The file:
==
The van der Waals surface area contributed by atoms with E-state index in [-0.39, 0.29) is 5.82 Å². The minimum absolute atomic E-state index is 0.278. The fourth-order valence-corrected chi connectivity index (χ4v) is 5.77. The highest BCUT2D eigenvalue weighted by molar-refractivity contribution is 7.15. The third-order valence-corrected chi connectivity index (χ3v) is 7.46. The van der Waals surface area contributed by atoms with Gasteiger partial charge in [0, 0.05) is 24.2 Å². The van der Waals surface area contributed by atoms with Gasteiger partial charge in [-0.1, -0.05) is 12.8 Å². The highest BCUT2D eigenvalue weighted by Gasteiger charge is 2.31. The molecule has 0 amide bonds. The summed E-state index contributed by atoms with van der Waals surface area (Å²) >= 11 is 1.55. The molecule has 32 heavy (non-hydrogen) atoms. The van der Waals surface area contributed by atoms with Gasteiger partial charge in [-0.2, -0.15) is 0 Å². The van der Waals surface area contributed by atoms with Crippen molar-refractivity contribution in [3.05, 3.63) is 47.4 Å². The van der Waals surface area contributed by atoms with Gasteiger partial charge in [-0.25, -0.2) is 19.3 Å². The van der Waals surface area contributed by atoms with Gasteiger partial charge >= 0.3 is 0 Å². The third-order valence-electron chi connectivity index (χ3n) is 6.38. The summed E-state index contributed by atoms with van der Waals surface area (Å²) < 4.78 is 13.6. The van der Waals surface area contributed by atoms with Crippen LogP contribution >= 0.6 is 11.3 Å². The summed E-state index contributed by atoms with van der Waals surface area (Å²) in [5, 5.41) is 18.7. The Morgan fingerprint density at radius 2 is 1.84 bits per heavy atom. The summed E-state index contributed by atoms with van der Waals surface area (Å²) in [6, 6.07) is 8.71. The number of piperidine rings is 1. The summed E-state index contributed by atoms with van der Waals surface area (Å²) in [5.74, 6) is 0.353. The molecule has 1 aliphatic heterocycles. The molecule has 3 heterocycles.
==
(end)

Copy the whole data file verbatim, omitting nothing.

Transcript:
The van der Waals surface area contributed by atoms with E-state index in [-0.39, 0.29) is 5.82 Å². The minimum absolute atomic E-state index is 0.278. The fourth-order valence-corrected chi connectivity index (χ4v) is 5.77. The highest BCUT2D eigenvalue weighted by molar-refractivity contribution is 7.15. The third-order valence-corrected chi connectivity index (χ3v) is 7.46. The van der Waals surface area contributed by atoms with Gasteiger partial charge in [0, 0.05) is 24.2 Å². The van der Waals surface area contributed by atoms with Gasteiger partial charge in [-0.1, -0.05) is 12.8 Å². The highest BCUT2D eigenvalue weighted by Gasteiger charge is 2.31. The molecule has 0 amide bonds. The summed E-state index contributed by atoms with van der Waals surface area (Å²) >= 11 is 1.55. The molecule has 32 heavy (non-hydrogen) atoms. The van der Waals surface area contributed by atoms with Gasteiger partial charge in [-0.2, -0.15) is 0 Å². The van der Waals surface area contributed by atoms with Crippen molar-refractivity contribution in [3.05, 3.63) is 47.4 Å². The van der Waals surface area contributed by atoms with Gasteiger partial charge in [-0.25, -0.2) is 19.3 Å². The van der Waals surface area contributed by atoms with Gasteiger partial charge >= 0.3 is 0 Å². The third-order valence-electron chi connectivity index (χ3n) is 6.38. The summed E-state index contributed by atoms with van der Waals surface area (Å²) < 4.78 is 13.6. The van der Waals surface area contributed by atoms with Crippen LogP contribution >= 0.6 is 11.3 Å². The summed E-state index contributed by atoms with van der Waals surface area (Å²) in [5, 5.41) is 18.7. The Morgan fingerprint density at radius 2 is 1.84 bits per heavy atom. The summed E-state index contributed by atoms with van der Waals surface area (Å²) in [6, 6.07) is 8.71. The number of piperidine rings is 1. The summed E-state index contributed by atoms with van der Waals surface area (Å²) in [5.74, 6) is 0.353. The molecule has 1 aliphatic heterocycles. The molecule has 3 heterocycles.